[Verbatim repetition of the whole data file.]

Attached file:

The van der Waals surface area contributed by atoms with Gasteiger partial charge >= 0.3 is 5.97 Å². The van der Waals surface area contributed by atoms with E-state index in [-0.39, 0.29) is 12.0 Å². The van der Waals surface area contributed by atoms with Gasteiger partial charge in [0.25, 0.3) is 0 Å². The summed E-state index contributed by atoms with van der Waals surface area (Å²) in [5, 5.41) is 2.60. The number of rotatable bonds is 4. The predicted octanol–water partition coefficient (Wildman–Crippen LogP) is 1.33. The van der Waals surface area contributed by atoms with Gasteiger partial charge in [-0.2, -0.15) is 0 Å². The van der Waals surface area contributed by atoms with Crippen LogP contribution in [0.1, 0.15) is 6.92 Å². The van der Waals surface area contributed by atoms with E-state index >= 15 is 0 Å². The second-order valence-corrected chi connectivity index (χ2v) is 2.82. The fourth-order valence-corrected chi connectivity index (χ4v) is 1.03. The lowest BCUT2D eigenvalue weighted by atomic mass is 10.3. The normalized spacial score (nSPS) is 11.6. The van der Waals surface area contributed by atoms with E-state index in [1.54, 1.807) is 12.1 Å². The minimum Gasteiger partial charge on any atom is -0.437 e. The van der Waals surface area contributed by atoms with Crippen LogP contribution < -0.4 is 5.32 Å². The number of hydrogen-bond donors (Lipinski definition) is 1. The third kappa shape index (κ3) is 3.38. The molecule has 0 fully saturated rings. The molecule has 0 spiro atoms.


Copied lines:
The van der Waals surface area contributed by atoms with Gasteiger partial charge >= 0.3 is 5.97 Å². The van der Waals surface area contributed by atoms with E-state index in [-0.39, 0.29) is 12.0 Å². The van der Waals surface area contributed by atoms with Gasteiger partial charge in [0.25, 0.3) is 0 Å². The summed E-state index contributed by atoms with van der Waals surface area (Å²) in [5, 5.41) is 2.60. The number of rotatable bonds is 4. The predicted octanol–water partition coefficient (Wildman–Crippen LogP) is 1.33. The van der Waals surface area contributed by atoms with Gasteiger partial charge in [-0.2, -0.15) is 0 Å². The van der Waals surface area contributed by atoms with Crippen LogP contribution in [0.1, 0.15) is 6.92 Å². The van der Waals surface area contributed by atoms with E-state index >= 15 is 0 Å². The second-order valence-corrected chi connectivity index (χ2v) is 2.82. The fourth-order valence-corrected chi connectivity index (χ4v) is 1.03. The lowest BCUT2D eigenvalue weighted by atomic mass is 10.3. The normalized spacial score (nSPS) is 11.6. The van der Waals surface area contributed by atoms with E-state index in [1.54, 1.807) is 12.1 Å². The minimum Gasteiger partial charge on any atom is -0.437 e. The van der Waals surface area contributed by atoms with Crippen LogP contribution < -0.4 is 5.32 Å². The number of hydrogen-bond donors (Lipinski definition) is 1. The third kappa shape index (κ3) is 3.38. The molecule has 0 fully saturated rings. The molecule has 0 spiro atoms.